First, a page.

Report: China Earth Exports Policy Could Potentially Affect U.S. Military

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Site: ustr.gov

The U.S., Japan and the European Union challenged China’s restrictions on rare-earth exports during a World Trade Organization meeting Thursday.

Rare-earths are minerals considered to be critical to the production of civilian and military technologies, according to Wall Street Journal.

President Obama indicated the minerals play an important role with advanced batteries and hybrid cars, the Journal reports.

While issuing their complaints, President Obama and U.S. Trade Representative Ron Kirk did not make mention of the military applications the minerals play a role in, the Journal points out.

The materials are used for smart bombs, night vision goggles and laser guiding systems. The civilian space applies the minerals to applications spanning cell phones to powering wind turbines, the report said.

The Journal said it obtained a Congressional report indicating the U.S. is increasingly capable of meeting the demands of the defense space for rare earth materials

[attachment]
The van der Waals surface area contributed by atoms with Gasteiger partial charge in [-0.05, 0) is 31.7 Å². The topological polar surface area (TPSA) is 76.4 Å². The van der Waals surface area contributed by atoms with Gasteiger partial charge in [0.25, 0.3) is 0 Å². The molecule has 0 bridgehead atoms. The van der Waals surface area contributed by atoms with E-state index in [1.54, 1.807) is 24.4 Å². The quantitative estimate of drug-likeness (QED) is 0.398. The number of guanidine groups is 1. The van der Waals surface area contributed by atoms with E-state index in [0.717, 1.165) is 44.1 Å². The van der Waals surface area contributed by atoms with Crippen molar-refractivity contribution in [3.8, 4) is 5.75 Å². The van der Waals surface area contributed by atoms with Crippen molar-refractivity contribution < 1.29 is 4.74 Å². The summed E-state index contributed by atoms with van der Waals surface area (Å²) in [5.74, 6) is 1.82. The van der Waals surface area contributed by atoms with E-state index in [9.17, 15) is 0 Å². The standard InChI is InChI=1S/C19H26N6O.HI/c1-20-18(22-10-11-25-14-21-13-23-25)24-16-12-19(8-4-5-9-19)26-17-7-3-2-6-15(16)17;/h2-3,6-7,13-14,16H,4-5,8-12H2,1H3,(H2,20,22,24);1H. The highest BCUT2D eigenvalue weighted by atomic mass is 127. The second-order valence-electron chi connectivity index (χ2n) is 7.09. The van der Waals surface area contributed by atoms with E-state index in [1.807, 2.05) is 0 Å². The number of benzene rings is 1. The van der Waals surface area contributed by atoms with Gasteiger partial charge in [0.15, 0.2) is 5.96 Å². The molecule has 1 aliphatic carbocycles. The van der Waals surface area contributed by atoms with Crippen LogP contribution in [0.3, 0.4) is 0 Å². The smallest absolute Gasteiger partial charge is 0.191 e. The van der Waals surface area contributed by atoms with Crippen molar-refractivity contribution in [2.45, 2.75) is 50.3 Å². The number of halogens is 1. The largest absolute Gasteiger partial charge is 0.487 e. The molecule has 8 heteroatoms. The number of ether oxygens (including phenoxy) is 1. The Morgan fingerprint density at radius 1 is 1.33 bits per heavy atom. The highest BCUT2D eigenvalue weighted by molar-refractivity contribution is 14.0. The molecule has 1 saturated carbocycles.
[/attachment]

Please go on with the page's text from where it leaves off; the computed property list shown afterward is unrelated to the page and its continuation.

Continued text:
Rep. Mike Coffman (R-Col.), disagrees with the stance that U.S. domestic supplies can meet its needs, according to the report. He has long backed legislation that would require the U.S. military to develop a strategy for sourcing and stock-piling rare earth supplies.

China leads the market in rare earth material production, processing and consumption, which the Journal suggests gives the nation confidence imposing limits on annual rare-earth exports and tax sales.

Chinese export policies have elevated prices in recent years and created concern that international demand will exceed availability. Sources from China have said the policy aims to protect resources, the environment and to create sustainable development, according to the report.

The Defense Department recently conducted a report, Rare Earth Materials in Defense Applications, which identified seven rare earths the military uses and found that the U.S. should be able to sufficiently produce six of them.

The Pentagon predicts the market will stabilize by 2015 as a result of mining outside China, lower prices and lower forecast of international demand.

The Journal said Congress issued requests for additional reports as how industry trends will affect the armed services.

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